I know someday I'll get another "little friend" like Horace. My life seemed complete with him. Sometimes the best things that happen in our lives are unplanned

      By the way, your response is one of the main reasons I like writing my blog (other than my own "self-therapy"). In addition to making new friends that I otherwise never would have made, I get to hear wonderful stories like the one you just shared with me.

      Thank you,

      Ron

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    2. I agree Ron. Anonymous' story is just heartwarming. I know you will get another pet one day Ron!

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    3. I believe that good pet relationships enrich lives. There is a constant giving on both sides. And it can broaden and deepen emotions. I witness it in the people around me who take great joy in their pets.

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  4. Ron,

    I agree with you. If you want to read my take on animals going to Heaven, which I wrote a couple years ago, here is the link. http://lemserious.blogspot.com/2013/01/do-animals-go-to-heaven.html

    It is a bit longer than usual because I combined four posts together into one. The story at the end is based on a true story as they say. It is autobiographical despite the main character being a young girl. The gender switch was done to please an editor.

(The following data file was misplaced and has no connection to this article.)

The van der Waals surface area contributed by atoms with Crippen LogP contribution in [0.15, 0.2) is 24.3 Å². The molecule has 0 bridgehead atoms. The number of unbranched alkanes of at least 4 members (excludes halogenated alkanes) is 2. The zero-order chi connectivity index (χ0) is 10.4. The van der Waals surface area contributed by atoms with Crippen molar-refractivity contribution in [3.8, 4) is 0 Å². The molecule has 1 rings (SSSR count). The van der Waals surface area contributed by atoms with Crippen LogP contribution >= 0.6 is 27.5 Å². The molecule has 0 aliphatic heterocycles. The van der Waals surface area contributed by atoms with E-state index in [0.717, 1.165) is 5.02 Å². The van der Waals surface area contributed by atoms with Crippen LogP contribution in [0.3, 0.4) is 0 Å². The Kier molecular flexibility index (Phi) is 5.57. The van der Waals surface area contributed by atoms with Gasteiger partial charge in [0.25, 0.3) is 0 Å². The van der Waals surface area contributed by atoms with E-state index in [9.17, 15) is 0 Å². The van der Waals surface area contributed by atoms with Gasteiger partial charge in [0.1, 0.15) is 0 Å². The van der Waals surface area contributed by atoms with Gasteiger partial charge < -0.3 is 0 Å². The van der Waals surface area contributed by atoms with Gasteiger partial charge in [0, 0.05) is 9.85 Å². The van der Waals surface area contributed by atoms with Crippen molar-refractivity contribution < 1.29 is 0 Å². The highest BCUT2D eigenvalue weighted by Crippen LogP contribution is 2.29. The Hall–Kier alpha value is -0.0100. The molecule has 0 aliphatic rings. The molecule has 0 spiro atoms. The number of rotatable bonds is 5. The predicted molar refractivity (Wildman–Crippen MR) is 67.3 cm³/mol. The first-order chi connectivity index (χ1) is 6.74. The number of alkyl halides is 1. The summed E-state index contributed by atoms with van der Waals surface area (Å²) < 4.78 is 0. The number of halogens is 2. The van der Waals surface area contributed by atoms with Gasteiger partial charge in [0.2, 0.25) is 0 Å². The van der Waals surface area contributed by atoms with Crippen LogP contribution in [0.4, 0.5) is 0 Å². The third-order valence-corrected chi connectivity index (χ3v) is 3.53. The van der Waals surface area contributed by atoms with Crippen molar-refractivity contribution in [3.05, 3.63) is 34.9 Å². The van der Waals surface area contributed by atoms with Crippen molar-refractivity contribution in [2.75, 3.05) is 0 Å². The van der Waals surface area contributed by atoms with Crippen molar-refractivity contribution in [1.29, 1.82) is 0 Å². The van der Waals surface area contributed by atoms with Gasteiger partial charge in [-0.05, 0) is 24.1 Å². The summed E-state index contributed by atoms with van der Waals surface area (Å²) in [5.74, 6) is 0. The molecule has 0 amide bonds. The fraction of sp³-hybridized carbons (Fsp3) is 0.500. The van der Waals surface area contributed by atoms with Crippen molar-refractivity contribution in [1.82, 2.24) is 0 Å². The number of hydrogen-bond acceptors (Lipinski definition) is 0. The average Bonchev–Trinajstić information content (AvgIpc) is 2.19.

Lar

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    1. Lar,

      I'll check it out. Thanks!

      Ron

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  5. "A dog has no use for fancy cars, or big homes, or designer clothes.
    A waterlogged stick will do just fine.
    A dog doesn’t care if you’re rich or poor, clever or dull, smart or dumb.
    Give him your heart and he will give you his.
    How many people can you say that about?
    How many people can make you feel rare and pure and special?
    How many people can make you feel extraordinary?"

    (John Grogan) from Marley and me.

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    1. Stan,

      I saw that movie "Marley and Me." Loved it!

      Ron

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  6. What a great story and fantastic photos. Horace was a real beauty and if there's a Doggie Heaven he's there for sure. I never fail to be amazed at how competely humanlike pets can become. They are so intelligent that they can fully relate to the people they live with. They understand our habits and emotions with incredible insight. They become an intricate part of ourselves.

    Cats can be as loving and sensitive as dogs (cats often get a bum wrap for being "insensitive"). After my Mom died my cat Kitzee (also known as Scratch) wouldn't leave my side. She stayed on my lap constantly. And she would sleep on my Mom's bed every night. I've never seen a more affectionate cat. She's now eight years old and showing signs of cat asthma - which has me worried. I have no doubt that it's from this cursed Texas dust.

    It's always heartbreaking when someone loses their beloved pet, like your 92-year-old friend.

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    1. Jon,

      I absolutely agree with you that cats can be just as loving as dogs. I know. I like them both and someday hope to have another go round with them as pets.

      Ron